In music, I am fascinated by the fanaticism of expressionism and post-romanticism and how it all suddenly exploded. Modernism was introduced. There are works which are compatible with my being, such as Sibelius’ Fourth and Mahler’s Sixth. What might they have in common? Perhaps an emotional contradiction which I feel I’m able to control. For a long time, I misunderstood Tchaikovsky’s Fifth, I didn’t understand its Beethovenian willpower. Brahms was also upside down when I was 30. I could not bring the right kind of liveliness to the works, and I felt the performances had too many compromises in them. In the last few years, I have started conducting Brahms again, and I’ve begun to understand and search for its internal movements.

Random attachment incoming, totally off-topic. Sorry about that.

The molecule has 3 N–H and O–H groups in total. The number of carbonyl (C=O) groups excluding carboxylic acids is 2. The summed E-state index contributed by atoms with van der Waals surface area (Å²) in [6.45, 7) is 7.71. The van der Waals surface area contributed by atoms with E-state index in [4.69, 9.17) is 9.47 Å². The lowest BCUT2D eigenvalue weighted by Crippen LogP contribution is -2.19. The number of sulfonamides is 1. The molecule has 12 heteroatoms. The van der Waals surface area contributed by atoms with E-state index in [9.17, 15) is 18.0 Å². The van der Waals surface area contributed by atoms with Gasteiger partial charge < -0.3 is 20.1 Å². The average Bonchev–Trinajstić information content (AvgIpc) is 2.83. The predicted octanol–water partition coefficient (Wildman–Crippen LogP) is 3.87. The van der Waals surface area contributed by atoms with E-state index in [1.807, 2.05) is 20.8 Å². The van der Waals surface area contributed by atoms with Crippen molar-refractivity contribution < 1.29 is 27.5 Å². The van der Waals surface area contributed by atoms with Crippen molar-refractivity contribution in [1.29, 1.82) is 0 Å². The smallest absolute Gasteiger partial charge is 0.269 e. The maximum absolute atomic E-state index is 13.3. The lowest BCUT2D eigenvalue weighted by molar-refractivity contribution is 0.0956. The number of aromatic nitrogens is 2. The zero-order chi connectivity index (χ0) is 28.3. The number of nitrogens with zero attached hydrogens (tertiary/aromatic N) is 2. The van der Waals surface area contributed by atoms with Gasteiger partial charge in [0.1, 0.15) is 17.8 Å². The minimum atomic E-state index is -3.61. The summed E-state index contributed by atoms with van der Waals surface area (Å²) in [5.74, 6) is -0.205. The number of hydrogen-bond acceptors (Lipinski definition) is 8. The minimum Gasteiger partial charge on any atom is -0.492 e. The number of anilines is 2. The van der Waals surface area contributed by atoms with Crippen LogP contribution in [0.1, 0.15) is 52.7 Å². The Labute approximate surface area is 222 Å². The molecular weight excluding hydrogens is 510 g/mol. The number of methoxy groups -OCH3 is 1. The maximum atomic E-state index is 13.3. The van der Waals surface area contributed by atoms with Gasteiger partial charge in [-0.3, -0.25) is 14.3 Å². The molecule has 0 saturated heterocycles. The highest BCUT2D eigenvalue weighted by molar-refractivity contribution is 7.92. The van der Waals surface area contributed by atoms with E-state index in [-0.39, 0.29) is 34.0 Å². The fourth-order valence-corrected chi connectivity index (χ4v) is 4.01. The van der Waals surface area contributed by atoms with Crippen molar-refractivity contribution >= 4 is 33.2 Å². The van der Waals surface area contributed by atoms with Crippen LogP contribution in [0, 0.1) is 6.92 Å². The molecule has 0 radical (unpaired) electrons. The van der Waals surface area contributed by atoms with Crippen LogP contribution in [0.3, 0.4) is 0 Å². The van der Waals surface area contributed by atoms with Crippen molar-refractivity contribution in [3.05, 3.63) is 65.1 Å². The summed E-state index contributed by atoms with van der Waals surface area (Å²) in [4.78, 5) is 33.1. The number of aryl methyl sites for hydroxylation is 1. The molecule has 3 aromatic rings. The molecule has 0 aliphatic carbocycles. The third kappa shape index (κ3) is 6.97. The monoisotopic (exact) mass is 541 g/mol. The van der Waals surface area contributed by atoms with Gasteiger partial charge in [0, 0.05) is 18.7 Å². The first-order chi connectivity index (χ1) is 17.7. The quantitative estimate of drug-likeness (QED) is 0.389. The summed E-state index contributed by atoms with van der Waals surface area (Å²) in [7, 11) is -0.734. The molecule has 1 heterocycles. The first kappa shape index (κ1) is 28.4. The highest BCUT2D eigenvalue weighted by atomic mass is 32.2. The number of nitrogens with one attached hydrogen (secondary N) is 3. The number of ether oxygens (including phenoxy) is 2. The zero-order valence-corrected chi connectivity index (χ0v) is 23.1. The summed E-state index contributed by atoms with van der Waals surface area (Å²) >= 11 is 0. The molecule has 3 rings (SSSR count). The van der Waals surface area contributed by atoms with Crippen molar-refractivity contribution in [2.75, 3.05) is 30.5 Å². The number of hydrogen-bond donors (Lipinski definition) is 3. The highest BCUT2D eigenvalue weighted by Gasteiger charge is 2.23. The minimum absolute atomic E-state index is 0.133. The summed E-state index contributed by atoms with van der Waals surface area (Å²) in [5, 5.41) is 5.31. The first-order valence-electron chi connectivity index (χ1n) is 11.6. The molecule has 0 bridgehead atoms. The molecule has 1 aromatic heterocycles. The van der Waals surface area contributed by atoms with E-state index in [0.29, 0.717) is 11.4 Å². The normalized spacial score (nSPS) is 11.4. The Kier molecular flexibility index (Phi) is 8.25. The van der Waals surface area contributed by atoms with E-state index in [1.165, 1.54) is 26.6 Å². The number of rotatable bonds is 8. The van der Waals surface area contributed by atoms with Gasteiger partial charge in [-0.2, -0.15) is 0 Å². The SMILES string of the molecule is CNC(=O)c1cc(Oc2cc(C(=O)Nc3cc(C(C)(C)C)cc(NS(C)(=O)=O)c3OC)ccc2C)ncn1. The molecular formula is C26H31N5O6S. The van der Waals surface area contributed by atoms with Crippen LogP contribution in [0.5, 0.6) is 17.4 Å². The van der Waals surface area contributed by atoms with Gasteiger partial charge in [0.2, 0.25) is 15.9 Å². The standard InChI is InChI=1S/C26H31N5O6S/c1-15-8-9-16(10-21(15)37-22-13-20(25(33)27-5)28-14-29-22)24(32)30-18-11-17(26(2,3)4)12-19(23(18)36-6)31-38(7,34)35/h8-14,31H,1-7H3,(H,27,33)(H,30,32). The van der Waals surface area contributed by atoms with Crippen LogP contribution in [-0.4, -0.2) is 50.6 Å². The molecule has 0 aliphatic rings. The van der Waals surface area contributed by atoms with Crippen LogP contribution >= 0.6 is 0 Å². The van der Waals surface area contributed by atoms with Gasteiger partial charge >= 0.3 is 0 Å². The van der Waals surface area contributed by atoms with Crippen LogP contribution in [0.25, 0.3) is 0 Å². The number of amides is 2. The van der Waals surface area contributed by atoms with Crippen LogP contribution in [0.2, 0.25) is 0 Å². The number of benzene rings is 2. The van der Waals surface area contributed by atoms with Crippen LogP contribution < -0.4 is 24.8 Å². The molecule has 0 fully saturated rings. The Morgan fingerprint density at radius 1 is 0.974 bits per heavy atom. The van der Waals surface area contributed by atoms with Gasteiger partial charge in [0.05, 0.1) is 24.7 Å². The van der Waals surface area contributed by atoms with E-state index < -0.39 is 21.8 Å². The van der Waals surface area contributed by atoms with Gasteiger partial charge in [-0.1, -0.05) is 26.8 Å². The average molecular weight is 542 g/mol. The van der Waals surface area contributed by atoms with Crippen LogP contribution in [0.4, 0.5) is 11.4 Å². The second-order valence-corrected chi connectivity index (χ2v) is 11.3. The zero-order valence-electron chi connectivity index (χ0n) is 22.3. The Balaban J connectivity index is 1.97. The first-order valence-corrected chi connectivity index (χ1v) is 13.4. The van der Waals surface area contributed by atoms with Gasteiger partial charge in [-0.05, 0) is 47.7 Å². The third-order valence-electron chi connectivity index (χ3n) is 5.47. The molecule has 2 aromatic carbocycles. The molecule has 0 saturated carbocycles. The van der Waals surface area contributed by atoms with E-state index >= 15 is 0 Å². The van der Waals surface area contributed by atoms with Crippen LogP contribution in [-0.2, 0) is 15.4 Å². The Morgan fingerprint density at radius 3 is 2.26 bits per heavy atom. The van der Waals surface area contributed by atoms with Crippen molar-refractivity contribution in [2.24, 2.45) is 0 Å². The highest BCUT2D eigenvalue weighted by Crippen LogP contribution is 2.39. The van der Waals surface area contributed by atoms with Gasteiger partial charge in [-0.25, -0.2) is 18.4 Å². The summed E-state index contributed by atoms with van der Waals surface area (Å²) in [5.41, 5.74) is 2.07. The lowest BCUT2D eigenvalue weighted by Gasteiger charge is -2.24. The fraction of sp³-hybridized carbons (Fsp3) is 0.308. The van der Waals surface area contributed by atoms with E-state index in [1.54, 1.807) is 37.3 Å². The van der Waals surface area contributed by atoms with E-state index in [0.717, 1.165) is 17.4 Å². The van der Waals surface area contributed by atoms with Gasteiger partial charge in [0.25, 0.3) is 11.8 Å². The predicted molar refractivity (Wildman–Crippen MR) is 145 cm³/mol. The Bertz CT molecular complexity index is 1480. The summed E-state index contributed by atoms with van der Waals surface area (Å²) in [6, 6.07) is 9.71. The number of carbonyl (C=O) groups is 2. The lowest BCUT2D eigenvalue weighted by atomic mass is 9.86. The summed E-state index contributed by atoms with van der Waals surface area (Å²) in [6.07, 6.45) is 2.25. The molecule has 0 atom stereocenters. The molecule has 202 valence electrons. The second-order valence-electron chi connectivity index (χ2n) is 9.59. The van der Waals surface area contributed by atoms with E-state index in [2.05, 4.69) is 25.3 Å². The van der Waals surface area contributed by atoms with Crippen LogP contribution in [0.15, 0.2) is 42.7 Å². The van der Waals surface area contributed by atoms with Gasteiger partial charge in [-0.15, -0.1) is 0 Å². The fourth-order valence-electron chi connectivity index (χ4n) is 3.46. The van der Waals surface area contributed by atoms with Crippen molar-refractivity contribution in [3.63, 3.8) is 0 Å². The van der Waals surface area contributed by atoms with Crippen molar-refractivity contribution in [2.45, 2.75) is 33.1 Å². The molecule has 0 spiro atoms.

Lately, Mahler’s Ninth and Shostakovich’s Eighth Symphony have grown more significant for me. The latest great experience I had with was with Prokofiev’s Third Symphony, which the composer compiled from the themes and the material of his opera, The Fiery Angel. The work represents a completely unique world. It depicts the vast complexity of the human mind. Prokofiev expands the various aspects of human emotion into chaotic madness, almost crossing the border to insanity in a touching way.

Taken from the book by Pekka Tarkka & Jukka-Pekka Saraste, Kapellimestari, published by Siltala 2009